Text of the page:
Automation App Tasker Gets Detailed Update

Automation App Tasker Gets Detailed Update

Jun 9, 2015

The eponymous, well regarded behind-the-scenes tool Tasker is getting a pretty nice update.

What’s New
* Android app backup support (disabled by default)
* dynamic configuration (and task) loading for e.g. remote device administration
* improved local backup/restore
* individual context activation states shown in UI
* task testing: problems shown in-line
* accelerometer support for lower power and more responsive location detection (where hardware available)
Many more additions, changes and bugfixes.

Tasker is available for $2.99.

Theme Thursday: Tasker and Minimalistic Text

Theme Thursday: Tasker and Minimalistic Text

Aug 2, 2012

I have written before about using Minimalistic Text as a great addition to any home screen. Any plain or overdone home screen can instantly get a modern, sleek makeover by adding text based icons or notifications to the home screen. Because Minimalistic Text supports any .ttf font the possibilities are pretty much limitless, and are only limited by available time and creativity. Well, kind of. My only gripe with Minimalistic Text is that the available automatic display options are slightly limited to just basic functions such as time, date, calendar events, and weather.

I usually hide the notification bar in GO Launcher and as such I miss out on some important notifications especially using two different emails on my phone. There is no way to display missed alerts though Minimalistic Text alone so a third party application is needed because MT does support local variables. For this I used Tasker, which, comparatively, is pretty expensive as far as apps go but its still only the price of a good McDonald’s trip.

Now I am not going to lie, Tasker is a big boy’s tool for Android, and I tried to dive headfirst and only got confused quickly. The key is to download the already created templates on the Wiki website through the ‘Browse Examples’ command in the menu. These require some tinkering but most moderately experienced users can figure out what to do relatively quickly. This is really one of a hundred uses for Tasker as it is an incredibly powerful app and I could probably spend a year writing weekly blog posts on all of Tasker’s uses, but for this post it basically serves as a conduit to tell Minimalistic Text that there is a notification.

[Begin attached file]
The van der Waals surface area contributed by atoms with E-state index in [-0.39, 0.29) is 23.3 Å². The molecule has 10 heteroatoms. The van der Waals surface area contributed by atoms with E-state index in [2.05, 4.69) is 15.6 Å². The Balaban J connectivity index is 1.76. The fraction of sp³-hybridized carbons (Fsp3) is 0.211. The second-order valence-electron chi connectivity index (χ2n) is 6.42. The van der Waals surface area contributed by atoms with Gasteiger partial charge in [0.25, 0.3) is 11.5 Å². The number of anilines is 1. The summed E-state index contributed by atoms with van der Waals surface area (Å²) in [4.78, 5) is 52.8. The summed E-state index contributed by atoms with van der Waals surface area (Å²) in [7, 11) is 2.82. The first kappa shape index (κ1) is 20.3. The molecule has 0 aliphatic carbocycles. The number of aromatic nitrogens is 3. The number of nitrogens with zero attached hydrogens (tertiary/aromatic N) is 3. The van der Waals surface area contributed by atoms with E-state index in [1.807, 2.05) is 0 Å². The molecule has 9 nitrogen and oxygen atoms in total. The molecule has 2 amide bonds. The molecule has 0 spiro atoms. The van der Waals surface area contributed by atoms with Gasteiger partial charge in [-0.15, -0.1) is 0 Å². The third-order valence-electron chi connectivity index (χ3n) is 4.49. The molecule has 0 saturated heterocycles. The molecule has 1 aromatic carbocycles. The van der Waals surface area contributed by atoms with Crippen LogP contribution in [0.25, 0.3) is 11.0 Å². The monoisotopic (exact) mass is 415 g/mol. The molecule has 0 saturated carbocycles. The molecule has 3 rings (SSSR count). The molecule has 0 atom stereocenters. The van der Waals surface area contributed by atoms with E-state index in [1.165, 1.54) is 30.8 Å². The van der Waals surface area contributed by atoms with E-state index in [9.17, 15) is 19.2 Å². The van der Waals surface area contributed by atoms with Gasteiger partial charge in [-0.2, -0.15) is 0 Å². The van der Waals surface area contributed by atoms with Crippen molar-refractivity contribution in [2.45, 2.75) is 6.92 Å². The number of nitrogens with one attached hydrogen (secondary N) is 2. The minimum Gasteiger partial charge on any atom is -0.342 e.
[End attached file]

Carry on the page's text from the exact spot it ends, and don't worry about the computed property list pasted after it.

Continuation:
After setting these variables up in Minimalistic Text, everything is ready to be edited. The downloaded example showed missed calls, GMails, and text messages but I copied and edited the Gmail one to display notifications for my Ohio State BuckeyeMail account as well. Adding fonts to MT is easy as importing some from a computer into a single folder then scanning that folder inside of Minimalistic Text. Once everything is set up enjoy crafting a great home screen that, if done correctly, will definitely make those iPhone owners jealous.

Tasker Review

Tasker Review

Sep 17, 2010

If you buy one app for your phone, buy the Tasker app.

This app changes everything I thought I knew about my Android phone, and after hours of playing with it, I strongly recommend that every “power user” purchases it.

Why do you need the Tasker app? Simply describing what this app could do in a few short paragraphs would be selling it dramatically short.

So far with Tasker, I’ve:

  • Doubled my battery life.
  • Built my own “find my phone” app.